“Lady Rose” - Rose “Hong Mei” Lam (林紅玫)
Rose sat beside the accountant, watching as the man’s eyes scanned the rows of numbers on the screen. The secret rooms below Chen Office Supplies were large and luxurious but they had never quite managed to rid the underground chambers of a dank smell. Rose didn’t enjoy spending time here but it was a highly secure location. She felt like asking the accountant if he was close to finishing but she’d already done so twice and there was no sense hurrying the man. This had to be done right.
Rose brushed lint from the front of her dress: a sleeveless silk qipao – black with red roses climbing up from the hem. She then picked half a sticker off her right shoe – crimson leather with a four-inch heel. She wanted to look her best for the evening meeting; a meeting that would change everything. She had waited a long time for this moment.
The accountant leaned back and turned to her. ‘It’s clean. Nice work. No reason why any one would look into this.’
‘I’m glad to hear that.’
Another million dollars laundered – yet more money for the Red Dragons.
Rose stood, reached into her purse and offered the accountant a small package wrapped in plastic.
‘Ironic, I suppose,’ he said with a nervous grin. ‘Me dealing in cash.’
Despite being under five feet tall (without heels), Rose was used to people being anxious around her.
‘That’s ten per cent more than you got last time. I know you appreciate it. And I know you will never breathe a word to anyone about the work you do for us. That includes your new mistress. The blonde – Denise, isn’t it?’
The accountant wiped a bead of sweat away from above his top lip.
‘You can rely on me, Lady Rose. Absolutely.’
Jenny stopped the Range Rover a mile from Aureus Gate Bridge. Rose’s lifelong friend and bodyguard never said much but tonight she was unusually quiet. Rose knew exactly why.
‘You want to come with me, I get it. But this is something I need to do on my own. You’ve fought a lot of battles for me over the years but not this time.’
Jenny just shook her head and gazed out through the windshield. It was almost midnight and the streets were quiet.
‘I have to go now,’ added Rose. ‘I’ll meet you back at my apartment.’
Jenny seemed to be about to say something but then opened the driver’s side door and lowered her considerable frame on to the sidewalk. By the time Rose had walked around, Jenny was on her way, hands tucked into her jacket pockets.
Rose considered going after her but she knew Jenny would understand once she knew everything. She climbed into the car and pulled the door shut. While adjusting the seat, Rose realised she had never driven this car herself. It was to be a night of firsts.
The dusty area of waste ground was directly below one great arch of Aureus Gate Bridge. Five vehicles had already arrived and were arranged in a loose circle, headlights still on. Gathered there were four suited men: all Cantonese-Americans and all compatriots who Rose knew well. Completing the circle with the Range Rover, she turned the engine off and went to join them.
Two were smoking. All four greeted her politely and said no more. The doors of the only occupied vehicle opened. First to join the group was the hulking Wang Lei, driver and bodyguard for the long-standing leader of the Red Dragons. Seventy-three-year-old Horace Zhao came next, ambling casually over to his senior subordinates. As usual, Zhao was clad in an immaculate three-piece suit and carrying an ostentatious cane. The affectation was one of the many things Rose hated about the man.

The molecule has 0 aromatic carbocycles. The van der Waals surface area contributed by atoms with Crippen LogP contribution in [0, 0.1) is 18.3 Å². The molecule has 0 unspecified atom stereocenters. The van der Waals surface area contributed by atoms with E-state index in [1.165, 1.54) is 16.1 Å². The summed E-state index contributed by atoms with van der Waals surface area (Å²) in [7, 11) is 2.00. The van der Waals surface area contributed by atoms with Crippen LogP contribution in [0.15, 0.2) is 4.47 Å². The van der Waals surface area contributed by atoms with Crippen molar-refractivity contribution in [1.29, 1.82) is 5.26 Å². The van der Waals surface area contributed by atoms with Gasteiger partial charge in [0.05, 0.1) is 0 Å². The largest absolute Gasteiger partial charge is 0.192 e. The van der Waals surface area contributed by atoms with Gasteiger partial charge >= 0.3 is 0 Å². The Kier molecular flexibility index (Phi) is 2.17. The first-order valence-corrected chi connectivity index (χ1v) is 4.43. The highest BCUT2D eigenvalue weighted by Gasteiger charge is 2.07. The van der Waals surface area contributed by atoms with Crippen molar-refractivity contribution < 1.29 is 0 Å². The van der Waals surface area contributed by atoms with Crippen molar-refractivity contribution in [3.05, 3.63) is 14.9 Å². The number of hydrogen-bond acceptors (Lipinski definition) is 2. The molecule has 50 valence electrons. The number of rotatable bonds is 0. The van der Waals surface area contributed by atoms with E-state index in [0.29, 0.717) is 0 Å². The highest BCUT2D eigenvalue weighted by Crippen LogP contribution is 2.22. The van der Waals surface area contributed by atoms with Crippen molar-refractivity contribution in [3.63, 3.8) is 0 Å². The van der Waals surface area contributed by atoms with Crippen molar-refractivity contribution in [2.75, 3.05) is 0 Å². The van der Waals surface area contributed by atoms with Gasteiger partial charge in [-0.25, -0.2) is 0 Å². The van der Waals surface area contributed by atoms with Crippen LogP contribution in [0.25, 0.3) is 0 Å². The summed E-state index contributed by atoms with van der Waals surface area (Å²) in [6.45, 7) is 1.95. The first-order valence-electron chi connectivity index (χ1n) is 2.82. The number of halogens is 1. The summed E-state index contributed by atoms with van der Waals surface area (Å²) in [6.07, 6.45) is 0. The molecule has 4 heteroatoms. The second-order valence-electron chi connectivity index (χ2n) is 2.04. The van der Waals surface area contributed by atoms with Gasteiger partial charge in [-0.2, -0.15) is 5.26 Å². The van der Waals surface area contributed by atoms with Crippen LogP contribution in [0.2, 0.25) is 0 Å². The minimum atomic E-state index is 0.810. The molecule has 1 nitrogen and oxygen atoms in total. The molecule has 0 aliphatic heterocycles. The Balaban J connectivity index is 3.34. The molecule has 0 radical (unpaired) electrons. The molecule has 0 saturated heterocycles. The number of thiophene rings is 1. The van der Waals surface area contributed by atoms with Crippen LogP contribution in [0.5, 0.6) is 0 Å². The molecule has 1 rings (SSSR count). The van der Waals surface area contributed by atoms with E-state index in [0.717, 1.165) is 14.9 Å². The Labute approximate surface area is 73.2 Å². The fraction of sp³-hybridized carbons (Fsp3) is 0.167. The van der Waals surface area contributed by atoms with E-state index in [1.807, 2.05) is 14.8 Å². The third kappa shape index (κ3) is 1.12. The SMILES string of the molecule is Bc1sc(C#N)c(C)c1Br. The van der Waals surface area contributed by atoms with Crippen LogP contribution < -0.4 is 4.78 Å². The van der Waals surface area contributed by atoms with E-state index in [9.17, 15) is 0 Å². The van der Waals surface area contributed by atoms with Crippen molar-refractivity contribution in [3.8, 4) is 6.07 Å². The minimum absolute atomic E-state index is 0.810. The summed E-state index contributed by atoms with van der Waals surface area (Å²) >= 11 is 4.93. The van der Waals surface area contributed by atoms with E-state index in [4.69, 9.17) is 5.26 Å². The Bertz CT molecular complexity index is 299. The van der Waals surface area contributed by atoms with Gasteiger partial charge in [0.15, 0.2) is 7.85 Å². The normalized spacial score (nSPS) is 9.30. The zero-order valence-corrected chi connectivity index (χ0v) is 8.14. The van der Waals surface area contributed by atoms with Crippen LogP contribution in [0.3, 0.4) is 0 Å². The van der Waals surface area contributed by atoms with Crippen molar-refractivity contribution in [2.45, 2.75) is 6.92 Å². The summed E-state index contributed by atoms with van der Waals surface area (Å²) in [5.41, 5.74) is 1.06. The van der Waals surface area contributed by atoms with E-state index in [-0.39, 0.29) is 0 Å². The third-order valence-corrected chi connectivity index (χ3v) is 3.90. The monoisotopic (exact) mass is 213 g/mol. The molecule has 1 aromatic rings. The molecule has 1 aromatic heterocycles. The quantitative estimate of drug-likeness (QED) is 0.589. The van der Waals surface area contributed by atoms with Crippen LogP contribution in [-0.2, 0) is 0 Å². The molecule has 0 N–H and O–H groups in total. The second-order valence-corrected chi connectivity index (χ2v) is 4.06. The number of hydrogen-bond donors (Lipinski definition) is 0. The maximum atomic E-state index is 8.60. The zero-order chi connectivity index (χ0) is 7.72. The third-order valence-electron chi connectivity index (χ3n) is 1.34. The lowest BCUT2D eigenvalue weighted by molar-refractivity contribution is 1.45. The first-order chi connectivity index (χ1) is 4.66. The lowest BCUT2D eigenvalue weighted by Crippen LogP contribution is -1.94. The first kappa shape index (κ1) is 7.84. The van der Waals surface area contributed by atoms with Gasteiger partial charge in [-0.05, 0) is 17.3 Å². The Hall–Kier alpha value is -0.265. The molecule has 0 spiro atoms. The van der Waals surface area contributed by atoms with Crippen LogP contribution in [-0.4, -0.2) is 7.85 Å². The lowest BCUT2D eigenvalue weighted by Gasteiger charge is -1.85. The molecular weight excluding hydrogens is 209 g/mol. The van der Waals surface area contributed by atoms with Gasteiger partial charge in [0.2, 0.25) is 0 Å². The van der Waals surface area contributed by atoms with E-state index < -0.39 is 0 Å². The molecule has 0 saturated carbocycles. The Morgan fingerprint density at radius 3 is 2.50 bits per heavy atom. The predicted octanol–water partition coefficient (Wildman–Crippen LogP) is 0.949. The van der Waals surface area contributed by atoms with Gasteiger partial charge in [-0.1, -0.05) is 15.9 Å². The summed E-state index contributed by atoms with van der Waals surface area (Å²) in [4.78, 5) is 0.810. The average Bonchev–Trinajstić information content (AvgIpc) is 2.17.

‘Well,’ he said to her. ‘What’s all this about? I have an early appointment at the horse racing tomorrow.’
‘My apologies for the inconvenience, sir, this won’t take long.’
That final word was the signal for three of the men to act. It took only seconds for them to draw their silenced handguns and pump several rounds into Wang Lei. Dust blew up as the huge bodyguard hit the ground.
The shock on Zhao’s face was almost equalled by Donald Huang, the only man not involved in the conspiracy to topple the veteran leader. Two of his compatriots now aimed their guns at him.
Rose drew her favorite fan from her purse and flicked it, splaying out the points.
‘Your brother,’ breathed Zhao. ‘This is for your brother. I must commend you on your patience, Rose – and your acting ability.’
‘My brother was killed because of your arrogance and stupidity – and it was far from the only mistake you have made in the last few years. That is why I am not acting alone tonight.’
Zhao seemed to have recovered a little. ‘I was stupid – stupid to promote and encourage you.’
‘On that we can agree.’
Before the aged leader could react, Rose darted forward and jabbed the fan into his neck. Two of the points stuck fast and she waited a moment before retracting them.
Eyes wide, the stunned Zhao fell to his knees. ‘What have you-’
‘-Don’t worry, old man, the poison is fast-acting. You won’t suffer for long.’
Rose could not deny the enjoyment she felt as she watched Zhao claw at his throat then fall onto his side. His body spasmed twice and then it was suddenly all over. The only noise came from the drone of hundreds of vehicles passing overhead.
‘What about him?’ said one of the conspirators.
Donald Huang was by far the most loyal of Zhao’s underlings. Rose had turned the other three one by one – by a variety of means – but had not risked even approaching him.
Huang put up his hands. ‘A most unexpected development,’ he said in a measured tone. ‘But in our line of work, one must be a pragmatist.’
The grey-haired Huang slowly approached Rose, who still holding the deadly fan. He kneeled in front of her, the guns of the other three still trained on his head.
He bowed. ‘I’m at your service … Lady Rose.’